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Dr. Stephen Ranicki will discuss noninvasive methods for overcoming the symptoms of ADHD and ADD on Thursday, Oct. 27 from 6:45-8 p.m. Free and open to parents and professionals. Seating is limited. Call 748-1506 to register.
Explore the Salt Marsh by Land and Sea
“I know my body & how to stay healthy!”
Stop ADHD and ADD Now: A Vitalistic Approach
weekend during the months of January, April, July and October. Must be at least 18 years old. Call 232-6572 or visit www.TheDolphinProject.org.
continued from page 43
Reader’s theater meeting
Congregations in Service
every other Thursday from 4-5:30 p.m. at the South Effingham Library in Rincon. This performance group is a free program for middle and high school students. Call Linda Bridges, children’s coordinator at 826-2222.
A number of religious congregations will participate in an ecumenical community service project on Saturday, Oct. 22. Projects will include indoor painting at the Salvation Army Bee Road facility, making lap rugs or doing a landscaping project at Union Mission, fill 2,000 food bags for the elderly at Second Harvest Food Bank and assist with a construction project at Habitat for Humanity. Volunteers will meet at First Presbyterian Church on Washington Avenue at 7:30 a.m. for a kickoff breakfast. Child care will be provided at First Christian Preschool. The group will then disburse to various work sites and reconvene at 11:30 a.m. for a fellowship hour and luncheon at First Christian Church on Victory Drive. Call Debbie Bergman at St. Paul’s Lutheran at 355-2485, Nelle Bordeaux of First Presbyterian at 234-9245, Milton Newton of First Baptist at 234-7978 or Mary Ward at First Christian at 236-8271.
Tea time at Ola’s is a new book discussion group that meets the fourth Tuesday at 1 p.m. at the Ola Wyeth Branch Library, 4 E. Bay St. Call Beatrice Wright at 652-3660. Bring your ideas and lunches. Tea will be provided. 232-5488 or 652-3660.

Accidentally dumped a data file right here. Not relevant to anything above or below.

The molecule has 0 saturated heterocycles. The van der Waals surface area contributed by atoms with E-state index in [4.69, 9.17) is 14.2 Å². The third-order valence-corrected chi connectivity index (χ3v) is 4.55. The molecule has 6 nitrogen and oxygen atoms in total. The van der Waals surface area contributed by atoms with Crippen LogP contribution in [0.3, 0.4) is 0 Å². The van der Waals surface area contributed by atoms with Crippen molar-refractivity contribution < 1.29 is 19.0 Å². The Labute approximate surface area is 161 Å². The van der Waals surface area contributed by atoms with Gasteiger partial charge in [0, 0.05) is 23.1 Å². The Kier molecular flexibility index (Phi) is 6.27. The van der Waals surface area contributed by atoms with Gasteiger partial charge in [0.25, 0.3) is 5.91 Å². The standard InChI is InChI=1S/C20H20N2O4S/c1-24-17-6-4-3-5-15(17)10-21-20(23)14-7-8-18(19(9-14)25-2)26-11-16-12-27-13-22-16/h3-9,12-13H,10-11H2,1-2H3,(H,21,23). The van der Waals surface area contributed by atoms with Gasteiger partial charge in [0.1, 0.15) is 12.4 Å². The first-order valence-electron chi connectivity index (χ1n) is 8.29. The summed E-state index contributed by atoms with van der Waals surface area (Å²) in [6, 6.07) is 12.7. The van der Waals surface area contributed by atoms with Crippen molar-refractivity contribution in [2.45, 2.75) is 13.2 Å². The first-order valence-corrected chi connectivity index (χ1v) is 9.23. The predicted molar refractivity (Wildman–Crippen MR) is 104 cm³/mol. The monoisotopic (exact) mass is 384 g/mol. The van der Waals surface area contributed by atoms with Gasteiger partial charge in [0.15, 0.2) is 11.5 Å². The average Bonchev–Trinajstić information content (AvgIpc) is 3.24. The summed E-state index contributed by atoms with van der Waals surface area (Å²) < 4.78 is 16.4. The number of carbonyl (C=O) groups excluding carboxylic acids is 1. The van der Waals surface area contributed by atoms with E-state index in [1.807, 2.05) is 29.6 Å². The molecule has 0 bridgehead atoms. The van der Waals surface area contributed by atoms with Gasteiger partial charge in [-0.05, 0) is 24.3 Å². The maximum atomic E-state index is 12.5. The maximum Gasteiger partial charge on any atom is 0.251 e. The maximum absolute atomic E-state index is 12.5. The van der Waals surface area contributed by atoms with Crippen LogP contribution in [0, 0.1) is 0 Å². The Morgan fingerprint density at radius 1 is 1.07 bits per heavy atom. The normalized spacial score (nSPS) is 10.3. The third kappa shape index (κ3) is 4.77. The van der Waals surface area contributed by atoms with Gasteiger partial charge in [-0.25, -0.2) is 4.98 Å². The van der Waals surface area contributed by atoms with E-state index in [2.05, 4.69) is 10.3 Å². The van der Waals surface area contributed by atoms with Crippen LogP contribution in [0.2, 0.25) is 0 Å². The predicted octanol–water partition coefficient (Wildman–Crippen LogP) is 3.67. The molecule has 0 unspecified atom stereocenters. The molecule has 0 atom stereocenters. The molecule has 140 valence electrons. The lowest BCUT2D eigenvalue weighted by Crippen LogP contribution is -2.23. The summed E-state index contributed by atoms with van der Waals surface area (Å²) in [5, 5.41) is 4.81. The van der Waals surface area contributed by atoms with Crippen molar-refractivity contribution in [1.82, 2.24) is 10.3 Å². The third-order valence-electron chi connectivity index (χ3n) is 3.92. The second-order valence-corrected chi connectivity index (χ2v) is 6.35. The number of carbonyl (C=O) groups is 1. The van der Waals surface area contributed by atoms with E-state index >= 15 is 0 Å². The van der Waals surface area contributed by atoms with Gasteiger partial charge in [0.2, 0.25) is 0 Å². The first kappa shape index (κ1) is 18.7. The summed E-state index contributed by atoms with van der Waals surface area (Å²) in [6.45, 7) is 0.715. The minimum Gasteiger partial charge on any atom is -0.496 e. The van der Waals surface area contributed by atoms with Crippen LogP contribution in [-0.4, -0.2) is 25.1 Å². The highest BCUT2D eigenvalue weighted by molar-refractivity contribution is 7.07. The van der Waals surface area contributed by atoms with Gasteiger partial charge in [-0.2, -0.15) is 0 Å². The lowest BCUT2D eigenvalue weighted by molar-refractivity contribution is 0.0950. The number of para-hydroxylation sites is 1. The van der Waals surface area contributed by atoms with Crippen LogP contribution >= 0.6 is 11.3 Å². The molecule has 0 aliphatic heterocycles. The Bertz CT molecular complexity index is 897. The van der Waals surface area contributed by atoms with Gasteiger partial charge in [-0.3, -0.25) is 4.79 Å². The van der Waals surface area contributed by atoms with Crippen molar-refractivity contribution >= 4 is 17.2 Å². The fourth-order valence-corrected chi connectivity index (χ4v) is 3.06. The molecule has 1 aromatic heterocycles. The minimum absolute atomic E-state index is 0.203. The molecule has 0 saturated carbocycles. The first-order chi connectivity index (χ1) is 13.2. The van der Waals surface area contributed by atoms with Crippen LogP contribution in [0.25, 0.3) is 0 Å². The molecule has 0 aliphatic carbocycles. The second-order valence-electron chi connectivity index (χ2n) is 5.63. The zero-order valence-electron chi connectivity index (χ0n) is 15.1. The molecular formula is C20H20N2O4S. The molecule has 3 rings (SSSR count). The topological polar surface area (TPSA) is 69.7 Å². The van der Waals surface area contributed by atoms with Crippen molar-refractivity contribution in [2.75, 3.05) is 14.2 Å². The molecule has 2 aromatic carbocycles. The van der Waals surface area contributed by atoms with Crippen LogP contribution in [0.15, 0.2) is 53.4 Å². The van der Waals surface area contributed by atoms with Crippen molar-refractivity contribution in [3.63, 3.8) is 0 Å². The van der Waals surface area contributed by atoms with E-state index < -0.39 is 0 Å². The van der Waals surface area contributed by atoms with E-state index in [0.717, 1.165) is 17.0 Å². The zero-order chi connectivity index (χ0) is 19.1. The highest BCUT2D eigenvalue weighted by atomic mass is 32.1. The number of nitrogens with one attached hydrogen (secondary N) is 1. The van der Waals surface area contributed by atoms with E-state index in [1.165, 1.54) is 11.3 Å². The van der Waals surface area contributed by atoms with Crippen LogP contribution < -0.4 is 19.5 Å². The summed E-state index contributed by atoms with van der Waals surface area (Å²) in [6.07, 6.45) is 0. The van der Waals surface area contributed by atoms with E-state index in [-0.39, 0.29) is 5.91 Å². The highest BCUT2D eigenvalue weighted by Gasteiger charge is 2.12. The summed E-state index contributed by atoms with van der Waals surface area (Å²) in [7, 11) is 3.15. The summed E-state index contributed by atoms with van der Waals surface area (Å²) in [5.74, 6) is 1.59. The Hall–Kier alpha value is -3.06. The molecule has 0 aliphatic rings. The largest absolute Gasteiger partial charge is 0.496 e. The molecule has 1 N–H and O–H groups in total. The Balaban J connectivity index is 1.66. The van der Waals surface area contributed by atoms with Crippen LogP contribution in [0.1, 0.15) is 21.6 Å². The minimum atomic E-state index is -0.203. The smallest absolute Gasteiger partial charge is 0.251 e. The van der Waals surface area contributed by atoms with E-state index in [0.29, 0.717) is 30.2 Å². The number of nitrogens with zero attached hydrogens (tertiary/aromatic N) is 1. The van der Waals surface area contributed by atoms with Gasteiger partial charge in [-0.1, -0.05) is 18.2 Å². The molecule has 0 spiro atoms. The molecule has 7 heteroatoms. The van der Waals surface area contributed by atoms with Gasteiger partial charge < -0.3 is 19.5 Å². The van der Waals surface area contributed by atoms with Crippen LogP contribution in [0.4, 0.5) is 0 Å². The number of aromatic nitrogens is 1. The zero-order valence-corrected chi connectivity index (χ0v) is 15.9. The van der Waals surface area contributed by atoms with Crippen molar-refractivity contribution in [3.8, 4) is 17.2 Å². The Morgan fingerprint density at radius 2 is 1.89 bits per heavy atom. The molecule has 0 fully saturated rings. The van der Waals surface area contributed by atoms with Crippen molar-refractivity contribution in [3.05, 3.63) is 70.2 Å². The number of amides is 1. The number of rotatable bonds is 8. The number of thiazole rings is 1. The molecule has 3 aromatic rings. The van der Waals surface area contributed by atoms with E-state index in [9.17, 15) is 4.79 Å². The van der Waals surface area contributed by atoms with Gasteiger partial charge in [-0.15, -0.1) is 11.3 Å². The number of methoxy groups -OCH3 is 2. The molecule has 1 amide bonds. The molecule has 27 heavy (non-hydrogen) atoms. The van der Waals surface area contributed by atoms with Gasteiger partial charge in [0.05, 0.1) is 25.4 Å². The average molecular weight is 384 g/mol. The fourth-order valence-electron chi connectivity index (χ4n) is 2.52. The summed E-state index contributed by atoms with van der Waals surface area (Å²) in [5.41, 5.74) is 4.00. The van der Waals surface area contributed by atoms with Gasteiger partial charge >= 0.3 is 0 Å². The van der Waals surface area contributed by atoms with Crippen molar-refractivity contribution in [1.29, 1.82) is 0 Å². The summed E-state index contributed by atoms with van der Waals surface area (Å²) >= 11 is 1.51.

Tongues of Fire: erotic poetry will be held the third Monday of each month from 8-11 p.m. at 800 E. Derenne Ave. Poets should stop by by 7 p.m. The fee is $5 general admission and $2 for poets. All are welcome regardless of race, sexual orientation or class. For directions, call 354-1678 or 352-2134.
Religious & Spiritual
1 0.1 2.05 Connect Savannah
Asbury Memorial Presents God on Broadway The third sermon of a six-week worship series that incorporates Broadway shows into the worship experience will be held Oct. 16 with A Chorus Line. The pastor is the Rev. Billy Hester. 1008 E. Henry St. at the corner of Waters Avenue. Curtain rises at 11:15 a.m.
Chanted Office of Compline
Jim Morekis blogs, you get to comment.
The Service of Compline, “Saying good night to God,” is chanted Sunday evenings at 9 p.m. by the Compline Choir of Christ Church Savannah (Episcopal), on Johnson Square.
meets for a prayer breakfast every Tuesday at 6:30 a.m. at Peggy Lynn’s Country Cooking, 3718 Ogeechee Rd. Call 964-4297.
Christian Businessmen’s Committee
Ekklesia, The Church Do church in a casual and relaxed setting on Saturday nights. Fellowship begins at 6 p.m., praise and worship at 6:30 p.m. in the BSU building on Abercorn between the Publix Shopping Center and the Armstrong campus. Call 596-4077.
Quakers (Religious Society of Friends) meet Sundays, 11 a.m. at Trinity United Methodist Church, 225 W. President St., Savannah. Call Janet Pence at 652-3496.
Savannah Buddhist Sitting Group meets Sundays from 9-10:30 a.m. at the Unitarian Universalist Church of Savannah, on Habersham Street at East Harris and East Macon Streets, on Troup Square. Please arrive and be seated no later than 8:55 a.m. Sitting and walking meditation and Dharma talk or reading. All practices are welcome.
Newcomers should contact Cindy Beach, lay ordained Soto Zen Buddhist, at 429-7265 for sitting instruction.
Unitarian Universalist Beloved Community Church Affirming the worth and dignity of every person. A pagan service will be held Sunday, Oct. 16 at 10 a.m. The service will be led by Kathleen Moore, a member of Savannah’s pagan community. The church is located at the corner of Houston and Oglethorpe streets. Creating a Peaceable Kingdom is the curriculum for K-12 youth in the religious education program. Services are held Sundays at 10 a.m. Call 233-6284 or send e-mail to UUBC2@aol.com.
Unitarian Universalist Church of Savannah A liberal religious community where different people with different beliefs gather as one faith. On Oct. 16 at 11 a.m., the Rev. Joan Kahn-Schneider will speak from the topic Scapegoats, Schlemiels and Atonement. The church has moved to a temporary home at the Congregation Mickve Israel, 20 E. Gordon St. on Monterey Square. For information, call 234-0980, or e-mail firstname.lastname@example.org or visit www.jinglebellchurch org.
Wildwood United Methodist Church invites you to its morning worship at 9:30 a.m. each Sunday followed by Sunday morning worship fellowship at 10:30 a.m. and Sunday School at 10:45 a.m. Wildwood UMC is located at 4912 Garrard Ave. east of the south end of the Chatham Parkway.
Woodlawn United Methodist Church Sunday school is at 9:45, worship at 10:50 a.m. and 6 p.m. 2502 Highway 80, Garden City. ◗
by John Delaney